“However, this report only provides us with an outline of how they plan to conduct the trial,” Dason said. “We must wait for the final results, which could take years.”
According to Dr, Rohan Garje, the chief of genitourinary medical oncology at the Miami Cancer Institute, part of Baptist Health in South Florida, other situations where advanced imaging could be helpful are:
- Patients with high-risk prostate cancer
- Recurrent prostate cancer with a PSA between 0.5 and 2.0
There are some ways treatment recommendations could change based on this imaging, Garje told Healthline.
- If metastatic disease is not detected using conventional imaging but is with advanced imaging, the treatment would change, and systemic therapy could be utilized.
- Treatment methods can be intensified or de-intensified based on the scan results.
- As the researchers pointed out, there is a potential to improve diagnostic accuracy by selecting biopsy sites based on imaging.
One of the downsides of using advanced imaging includes a risk of misdiagnosis.
“The radiotracers can bind to other types of cancers as well as benign lesions, which can cause errors interpreting the images,” Garje said. “Clinical judgment and experience with interpretation of these images is needed.”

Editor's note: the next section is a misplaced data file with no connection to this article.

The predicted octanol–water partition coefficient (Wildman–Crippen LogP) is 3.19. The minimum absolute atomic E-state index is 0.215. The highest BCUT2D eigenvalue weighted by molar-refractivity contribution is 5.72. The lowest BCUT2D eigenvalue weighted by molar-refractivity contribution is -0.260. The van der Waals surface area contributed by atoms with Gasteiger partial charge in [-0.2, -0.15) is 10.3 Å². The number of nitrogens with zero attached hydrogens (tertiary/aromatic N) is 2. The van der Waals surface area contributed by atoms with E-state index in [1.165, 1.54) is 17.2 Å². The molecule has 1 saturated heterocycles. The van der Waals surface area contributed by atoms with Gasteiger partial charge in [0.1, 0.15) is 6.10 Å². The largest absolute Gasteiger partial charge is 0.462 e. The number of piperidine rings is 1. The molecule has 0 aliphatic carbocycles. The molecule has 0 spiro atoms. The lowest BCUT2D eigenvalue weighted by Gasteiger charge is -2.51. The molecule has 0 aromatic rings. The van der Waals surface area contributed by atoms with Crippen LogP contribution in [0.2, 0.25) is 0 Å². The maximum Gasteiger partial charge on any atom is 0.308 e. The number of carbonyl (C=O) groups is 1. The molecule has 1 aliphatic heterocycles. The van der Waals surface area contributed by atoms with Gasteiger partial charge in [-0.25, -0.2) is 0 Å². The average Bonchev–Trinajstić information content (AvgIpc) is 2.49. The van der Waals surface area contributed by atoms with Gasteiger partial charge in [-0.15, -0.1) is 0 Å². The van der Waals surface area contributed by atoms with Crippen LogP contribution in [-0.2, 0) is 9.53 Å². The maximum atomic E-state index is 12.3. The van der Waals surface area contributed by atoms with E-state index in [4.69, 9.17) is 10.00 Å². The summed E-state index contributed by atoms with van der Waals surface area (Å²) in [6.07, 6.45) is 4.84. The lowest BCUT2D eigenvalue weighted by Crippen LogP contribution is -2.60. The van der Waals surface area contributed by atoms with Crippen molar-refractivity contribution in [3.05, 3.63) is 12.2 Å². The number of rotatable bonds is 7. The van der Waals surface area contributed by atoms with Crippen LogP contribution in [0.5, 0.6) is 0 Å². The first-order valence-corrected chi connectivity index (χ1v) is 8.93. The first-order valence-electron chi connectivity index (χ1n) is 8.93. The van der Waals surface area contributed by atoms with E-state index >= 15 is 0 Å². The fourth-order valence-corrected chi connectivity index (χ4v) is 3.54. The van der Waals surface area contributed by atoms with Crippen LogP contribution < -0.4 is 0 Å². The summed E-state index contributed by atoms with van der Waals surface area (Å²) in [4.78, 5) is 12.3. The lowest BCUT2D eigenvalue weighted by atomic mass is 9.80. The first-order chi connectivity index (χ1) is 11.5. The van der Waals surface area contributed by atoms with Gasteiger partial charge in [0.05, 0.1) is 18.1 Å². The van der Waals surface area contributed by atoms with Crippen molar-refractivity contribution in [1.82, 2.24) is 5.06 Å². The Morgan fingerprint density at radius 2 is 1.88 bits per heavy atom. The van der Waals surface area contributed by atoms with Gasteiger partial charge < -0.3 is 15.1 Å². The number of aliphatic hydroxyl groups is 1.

Some doctors already use PSMA scans and find them helpful for diagnosis and to guide their treatment.
“I have used the PSMA scan to evaluate bone lesions in patients with suspected prostate cancer,” said Dr. Brian Norouzi, a urologist with Providence St. Joseph Hospital in California. “If those bone lesions are targeted explicitly by the PSMA scan, then the patient almost certainly has prostate cancer and potentially could be placed on treatment before the biopsy.”
“I have also used the scan to determine if a patient who has prostate cancer and enlarged lymph nodes from lymphoma has any harboring prostate cancer inside of those nodes.” Norouzi told Healthline. “I’ve used it to differentiate in large lymph nodes from lymphoma versus prostate cancer. As the study also suggested, I do look at those scans before removing the prostate for cancer to get an idea for the potential bulkiness of the cancer contained within the prostate.”
Around 288,300 men will be diagnosed with the disease in 2023 and approximately 34,700 of them will likely die.
- Difficulty starting urination
- Weak or interrupted flow of urine
- Urinating often, especially at night
- Trouble emptying the bladder completely
- Blood in urine or semen
- Pain in the back, hips, or pelvis that doesn’t go away
- Painful ejaculation
Men can experience all, some, or none of these symptoms. Some men can have prostate cancer for years without knowing.
- Watchful waiting means treatment isn’t necessary, but the patient should receive regular screening and symptoms treated as they appear.
- A prostatectomy is a surgery to remove the prostate. A radical prostatectomy removes the prostate and surrounding tissue.
- Radiation therapy can be internal or external. For internal, radioactive seeds or pellets are surgically placed near the cancer. External radiation uses a machine outside the body and directs a beam at the tumor’s area.